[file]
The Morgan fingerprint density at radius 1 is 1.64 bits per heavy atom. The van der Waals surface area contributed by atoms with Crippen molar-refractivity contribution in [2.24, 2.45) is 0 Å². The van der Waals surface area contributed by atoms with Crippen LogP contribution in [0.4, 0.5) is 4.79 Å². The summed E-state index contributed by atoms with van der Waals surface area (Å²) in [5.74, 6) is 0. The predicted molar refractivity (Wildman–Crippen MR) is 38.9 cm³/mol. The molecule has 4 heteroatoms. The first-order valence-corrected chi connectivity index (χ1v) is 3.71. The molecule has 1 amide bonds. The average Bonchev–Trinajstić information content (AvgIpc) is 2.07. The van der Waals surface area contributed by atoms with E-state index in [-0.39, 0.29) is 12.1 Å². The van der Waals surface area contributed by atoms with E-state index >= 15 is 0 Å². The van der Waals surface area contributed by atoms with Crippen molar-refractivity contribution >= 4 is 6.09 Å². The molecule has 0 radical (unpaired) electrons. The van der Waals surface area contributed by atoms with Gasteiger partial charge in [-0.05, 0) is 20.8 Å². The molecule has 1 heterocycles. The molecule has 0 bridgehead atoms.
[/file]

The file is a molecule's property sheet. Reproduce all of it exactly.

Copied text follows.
The Morgan fingerprint density at radius 1 is 1.64 bits per heavy atom. The van der Waals surface area contributed by atoms with Crippen molar-refractivity contribution in [2.24, 2.45) is 0 Å². The van der Waals surface area contributed by atoms with Crippen LogP contribution in [0.4, 0.5) is 4.79 Å². The summed E-state index contributed by atoms with van der Waals surface area (Å²) in [5.74, 6) is 0. The predicted molar refractivity (Wildman–Crippen MR) is 38.9 cm³/mol. The molecule has 4 heteroatoms. The first-order valence-corrected chi connectivity index (χ1v) is 3.71. The molecule has 1 amide bonds. The average Bonchev–Trinajstić information content (AvgIpc) is 2.07. The van der Waals surface area contributed by atoms with E-state index in [-0.39, 0.29) is 12.1 Å². The van der Waals surface area contributed by atoms with E-state index >= 15 is 0 Å². The van der Waals surface area contributed by atoms with Crippen molar-refractivity contribution >= 4 is 6.09 Å². The molecule has 0 radical (unpaired) electrons. The van der Waals surface area contributed by atoms with Gasteiger partial charge in [-0.05, 0) is 20.8 Å². The molecule has 1 heterocycles. The molecule has 0 bridgehead atoms.